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Case Study: Housing Authority of the City of Austin

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Winter 2016   


Case Study: Housing Authority of the City of Austin

The experience of local PHAs illustrates the opportunities and challenges that indoor smoking bans present. For example, the smoke-free housing policy that the Housing Authority of the City of Austin (HACA) implemented on September 1, 2015, demonstrates how PHAs can respond to residents’ concerns and collaborate with public health agencies to reduce smoking and the harmful effects of secondhand smoke. HACA began by surveying residents in 2013. The results, which were consistent with other studies nationwide, indicated that most of the approximately 4,300 residents in its 1,800 housing units “are non-smokers but are bothered by tobacco smoke entering their home” and that “a majority of tenants prefer smoke-free housing,” including the “significant percentage” who face “asthma and/or other health conditions like lung disease and cancer.”1 Residents also “showed support for health programming and interest in smoking cessation assistance.”2 Unlike the proposed HUD rule, the policy that grew out of these concerns extends to electronic cigarettes as well.

HACA makes clear that its policy “is focused on the act of smoking, not the smoker.”3 This approach has two significant implications: first, the enforcement structure punishes violations at the household level rather than at the tenant level, and second, the policy takes steps to avoid stigmatizing smokers and to connect them to services that can help them remain in their homes. After signing a lease addendum that certifies that they understand the smoking ban and that violation may be grounds for eviction, residents receive a written warning after the first violation, a written letter of lease violation after the second, and probation after the third. Each of these notices comes with a referral for cessation services. The fourth violation triggers a 30-day notice of lease termination; however, the agency notes that it “may suspend [the] lease termination process if the family agrees to attend a HACA approved smoking cessation class and present HACA with a certificate of completion and a signed commitment to comply with HACA’s Smoke-free Housing Policy.”4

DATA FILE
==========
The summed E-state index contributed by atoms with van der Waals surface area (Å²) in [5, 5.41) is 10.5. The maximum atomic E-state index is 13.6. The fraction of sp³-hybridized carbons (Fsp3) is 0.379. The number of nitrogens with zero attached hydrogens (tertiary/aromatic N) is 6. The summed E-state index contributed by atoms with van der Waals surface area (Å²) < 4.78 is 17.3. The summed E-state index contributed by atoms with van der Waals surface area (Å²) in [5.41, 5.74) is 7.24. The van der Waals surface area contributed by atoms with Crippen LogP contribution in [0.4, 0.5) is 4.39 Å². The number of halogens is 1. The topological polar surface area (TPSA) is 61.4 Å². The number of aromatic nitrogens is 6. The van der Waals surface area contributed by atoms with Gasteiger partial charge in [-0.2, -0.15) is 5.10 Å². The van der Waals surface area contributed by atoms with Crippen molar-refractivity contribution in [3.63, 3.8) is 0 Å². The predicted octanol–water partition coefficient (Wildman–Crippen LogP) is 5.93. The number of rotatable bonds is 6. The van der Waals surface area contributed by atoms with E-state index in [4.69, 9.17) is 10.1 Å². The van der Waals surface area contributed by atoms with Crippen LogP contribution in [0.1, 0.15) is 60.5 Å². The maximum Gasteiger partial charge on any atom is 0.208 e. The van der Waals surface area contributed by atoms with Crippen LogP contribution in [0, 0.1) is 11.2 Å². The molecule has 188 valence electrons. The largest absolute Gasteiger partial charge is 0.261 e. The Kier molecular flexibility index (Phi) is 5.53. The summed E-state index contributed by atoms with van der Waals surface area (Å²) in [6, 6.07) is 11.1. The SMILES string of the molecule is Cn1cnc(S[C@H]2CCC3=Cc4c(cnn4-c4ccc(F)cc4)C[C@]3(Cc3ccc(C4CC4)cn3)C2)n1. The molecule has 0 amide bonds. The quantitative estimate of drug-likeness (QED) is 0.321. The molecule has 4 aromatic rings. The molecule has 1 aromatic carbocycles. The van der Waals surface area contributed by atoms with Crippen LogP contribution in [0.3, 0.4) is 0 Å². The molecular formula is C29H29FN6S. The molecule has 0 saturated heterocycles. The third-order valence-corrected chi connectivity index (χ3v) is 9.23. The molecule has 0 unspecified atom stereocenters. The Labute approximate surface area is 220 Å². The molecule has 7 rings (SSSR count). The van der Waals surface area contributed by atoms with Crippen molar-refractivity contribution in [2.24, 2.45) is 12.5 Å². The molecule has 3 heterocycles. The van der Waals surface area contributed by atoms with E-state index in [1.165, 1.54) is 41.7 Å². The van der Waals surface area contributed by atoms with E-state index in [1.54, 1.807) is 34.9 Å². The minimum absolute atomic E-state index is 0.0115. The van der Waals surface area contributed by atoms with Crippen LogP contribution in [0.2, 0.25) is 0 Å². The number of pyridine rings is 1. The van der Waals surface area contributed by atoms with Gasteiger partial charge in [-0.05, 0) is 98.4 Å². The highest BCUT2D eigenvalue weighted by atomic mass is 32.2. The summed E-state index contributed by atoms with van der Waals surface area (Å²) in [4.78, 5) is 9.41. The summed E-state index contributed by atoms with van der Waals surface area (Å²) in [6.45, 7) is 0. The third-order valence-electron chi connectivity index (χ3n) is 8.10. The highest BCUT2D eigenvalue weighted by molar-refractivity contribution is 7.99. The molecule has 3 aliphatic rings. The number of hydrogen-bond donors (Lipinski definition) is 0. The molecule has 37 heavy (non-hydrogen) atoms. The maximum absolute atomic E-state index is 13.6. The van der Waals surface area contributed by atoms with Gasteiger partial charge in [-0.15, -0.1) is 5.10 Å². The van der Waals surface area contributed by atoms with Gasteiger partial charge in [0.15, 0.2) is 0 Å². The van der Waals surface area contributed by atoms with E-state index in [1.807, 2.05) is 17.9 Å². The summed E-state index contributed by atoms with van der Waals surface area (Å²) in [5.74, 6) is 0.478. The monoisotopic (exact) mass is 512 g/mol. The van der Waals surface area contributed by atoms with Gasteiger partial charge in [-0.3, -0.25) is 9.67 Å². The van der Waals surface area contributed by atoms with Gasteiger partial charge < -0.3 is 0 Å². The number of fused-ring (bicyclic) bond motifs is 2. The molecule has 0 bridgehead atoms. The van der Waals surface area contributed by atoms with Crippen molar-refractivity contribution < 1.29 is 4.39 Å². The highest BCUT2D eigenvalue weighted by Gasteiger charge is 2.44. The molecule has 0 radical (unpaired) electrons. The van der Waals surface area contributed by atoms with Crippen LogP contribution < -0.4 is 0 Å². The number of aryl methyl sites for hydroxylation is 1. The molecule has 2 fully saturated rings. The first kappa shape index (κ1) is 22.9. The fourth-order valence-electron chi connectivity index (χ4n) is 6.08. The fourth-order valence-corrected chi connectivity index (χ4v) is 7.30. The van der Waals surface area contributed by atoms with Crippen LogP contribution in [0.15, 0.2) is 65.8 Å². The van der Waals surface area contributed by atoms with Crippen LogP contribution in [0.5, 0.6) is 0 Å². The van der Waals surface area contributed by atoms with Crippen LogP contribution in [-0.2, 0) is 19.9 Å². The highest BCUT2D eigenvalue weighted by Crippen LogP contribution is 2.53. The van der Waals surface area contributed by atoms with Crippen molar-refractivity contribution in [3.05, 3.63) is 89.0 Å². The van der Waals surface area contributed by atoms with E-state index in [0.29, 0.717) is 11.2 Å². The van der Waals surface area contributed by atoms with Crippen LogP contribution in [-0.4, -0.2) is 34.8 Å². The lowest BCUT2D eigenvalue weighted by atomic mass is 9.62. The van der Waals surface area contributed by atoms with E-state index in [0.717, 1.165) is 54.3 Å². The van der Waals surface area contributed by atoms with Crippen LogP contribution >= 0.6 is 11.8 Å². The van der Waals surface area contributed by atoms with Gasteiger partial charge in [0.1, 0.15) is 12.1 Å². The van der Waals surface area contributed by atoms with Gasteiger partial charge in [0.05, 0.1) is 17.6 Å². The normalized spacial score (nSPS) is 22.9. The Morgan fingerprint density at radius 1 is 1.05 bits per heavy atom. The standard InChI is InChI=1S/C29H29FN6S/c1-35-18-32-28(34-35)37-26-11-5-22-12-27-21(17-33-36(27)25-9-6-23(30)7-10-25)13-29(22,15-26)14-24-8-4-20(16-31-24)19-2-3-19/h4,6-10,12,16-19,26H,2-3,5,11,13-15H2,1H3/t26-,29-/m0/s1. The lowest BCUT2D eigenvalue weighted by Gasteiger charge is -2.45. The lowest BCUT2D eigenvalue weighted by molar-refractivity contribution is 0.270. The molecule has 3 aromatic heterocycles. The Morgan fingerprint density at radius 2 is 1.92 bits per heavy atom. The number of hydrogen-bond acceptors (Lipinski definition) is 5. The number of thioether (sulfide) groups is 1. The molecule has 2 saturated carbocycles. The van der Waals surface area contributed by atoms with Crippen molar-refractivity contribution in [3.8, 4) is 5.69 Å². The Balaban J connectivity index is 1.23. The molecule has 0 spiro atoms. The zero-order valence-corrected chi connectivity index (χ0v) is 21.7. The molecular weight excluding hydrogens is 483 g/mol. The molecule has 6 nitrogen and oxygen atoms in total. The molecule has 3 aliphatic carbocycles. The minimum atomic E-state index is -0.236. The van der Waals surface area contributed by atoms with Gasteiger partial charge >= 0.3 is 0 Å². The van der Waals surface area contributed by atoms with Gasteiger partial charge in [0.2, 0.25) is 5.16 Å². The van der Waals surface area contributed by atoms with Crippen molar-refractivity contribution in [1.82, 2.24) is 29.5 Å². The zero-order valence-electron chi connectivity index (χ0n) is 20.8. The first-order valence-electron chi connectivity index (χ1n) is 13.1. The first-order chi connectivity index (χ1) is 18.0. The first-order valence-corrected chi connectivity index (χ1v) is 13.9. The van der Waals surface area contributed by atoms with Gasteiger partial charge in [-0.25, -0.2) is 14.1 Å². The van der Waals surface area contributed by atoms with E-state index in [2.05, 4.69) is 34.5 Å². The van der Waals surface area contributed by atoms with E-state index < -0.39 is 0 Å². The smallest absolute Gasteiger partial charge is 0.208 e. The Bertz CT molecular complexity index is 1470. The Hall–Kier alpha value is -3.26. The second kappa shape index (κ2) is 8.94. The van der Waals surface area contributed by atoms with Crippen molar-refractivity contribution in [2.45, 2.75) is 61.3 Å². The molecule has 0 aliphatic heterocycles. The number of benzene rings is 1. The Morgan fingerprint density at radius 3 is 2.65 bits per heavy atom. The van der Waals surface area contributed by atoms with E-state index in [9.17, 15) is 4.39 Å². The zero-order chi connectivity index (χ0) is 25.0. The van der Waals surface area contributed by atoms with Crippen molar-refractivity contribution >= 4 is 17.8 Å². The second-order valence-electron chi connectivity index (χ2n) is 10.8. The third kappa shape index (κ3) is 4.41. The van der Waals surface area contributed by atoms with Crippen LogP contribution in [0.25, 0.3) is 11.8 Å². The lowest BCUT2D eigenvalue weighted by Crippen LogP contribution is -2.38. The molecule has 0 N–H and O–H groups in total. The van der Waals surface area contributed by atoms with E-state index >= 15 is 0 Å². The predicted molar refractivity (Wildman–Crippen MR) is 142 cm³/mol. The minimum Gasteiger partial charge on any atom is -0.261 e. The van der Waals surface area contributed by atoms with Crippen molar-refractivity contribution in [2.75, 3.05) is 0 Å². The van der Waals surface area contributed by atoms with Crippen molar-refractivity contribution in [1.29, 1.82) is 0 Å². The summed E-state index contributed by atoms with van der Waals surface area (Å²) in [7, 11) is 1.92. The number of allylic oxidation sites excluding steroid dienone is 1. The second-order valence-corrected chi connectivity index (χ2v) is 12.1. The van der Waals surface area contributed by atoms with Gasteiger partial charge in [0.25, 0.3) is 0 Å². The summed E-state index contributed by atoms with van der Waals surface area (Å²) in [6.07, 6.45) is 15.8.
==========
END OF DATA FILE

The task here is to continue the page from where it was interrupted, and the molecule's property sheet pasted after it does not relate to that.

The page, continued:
Reinforcing the fact that indoor smoking bans are a crucial step in a larger public health effort, HACA and many other PHAs not only provide resources for smoking cessation but do so in ways specifically targeted to the needs of public housing residents. In Austin, a partnership with an integrated care clinic has resulted in free weekly smoking cessation classes at several communities. Attendees receive information about creating a plan to quit smoking, using nicotine replacement therapy or other medications, and dealing with the urge to smoke, as well as other resources.5

  1. Housing Authority of the City of Austin. 2015. "Austin Housing Authority Extinguishes Smoking in Public Housing Units," press release, 1 September.
  2. Ibid.
  3. Housing Authority of the City of Austin. 2015. "Smoke-Free Housing Policy" ( Accessed 16 December 2015.
  4. Ibid.
  5. Ibid.


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The contents of this article are the views of the author(s) and do not necessarily reflect the views or policies of the U.S. Department of Housing and Urban Development or the U.S. Government.